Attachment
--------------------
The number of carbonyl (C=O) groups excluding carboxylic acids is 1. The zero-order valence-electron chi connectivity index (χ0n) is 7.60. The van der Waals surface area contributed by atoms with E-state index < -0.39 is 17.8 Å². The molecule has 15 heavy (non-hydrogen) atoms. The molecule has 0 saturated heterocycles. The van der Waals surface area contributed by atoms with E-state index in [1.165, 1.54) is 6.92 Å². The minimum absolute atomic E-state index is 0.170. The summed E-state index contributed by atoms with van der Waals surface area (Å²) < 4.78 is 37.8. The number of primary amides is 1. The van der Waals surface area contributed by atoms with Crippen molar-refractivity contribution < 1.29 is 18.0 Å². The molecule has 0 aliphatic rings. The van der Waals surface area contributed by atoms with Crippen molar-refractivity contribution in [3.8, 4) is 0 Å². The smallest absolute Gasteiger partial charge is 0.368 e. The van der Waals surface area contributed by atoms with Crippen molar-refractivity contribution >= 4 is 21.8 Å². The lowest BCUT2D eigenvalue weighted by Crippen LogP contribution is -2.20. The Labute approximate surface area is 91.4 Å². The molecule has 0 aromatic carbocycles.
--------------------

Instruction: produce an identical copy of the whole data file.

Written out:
The number of carbonyl (C=O) groups excluding carboxylic acids is 1. The zero-order valence-electron chi connectivity index (χ0n) is 7.60. The van der Waals surface area contributed by atoms with E-state index < -0.39 is 17.8 Å². The molecule has 15 heavy (non-hydrogen) atoms. The molecule has 0 saturated heterocycles. The van der Waals surface area contributed by atoms with E-state index in [1.165, 1.54) is 6.92 Å². The minimum absolute atomic E-state index is 0.170. The summed E-state index contributed by atoms with van der Waals surface area (Å²) < 4.78 is 37.8. The number of primary amides is 1. The van der Waals surface area contributed by atoms with Crippen molar-refractivity contribution < 1.29 is 18.0 Å². The molecule has 0 aliphatic rings. The van der Waals surface area contributed by atoms with Crippen molar-refractivity contribution in [3.8, 4) is 0 Å². The smallest absolute Gasteiger partial charge is 0.368 e. The van der Waals surface area contributed by atoms with Crippen molar-refractivity contribution >= 4 is 21.8 Å². The lowest BCUT2D eigenvalue weighted by Crippen LogP contribution is -2.20. The Labute approximate surface area is 91.4 Å². The molecule has 0 aromatic carbocycles.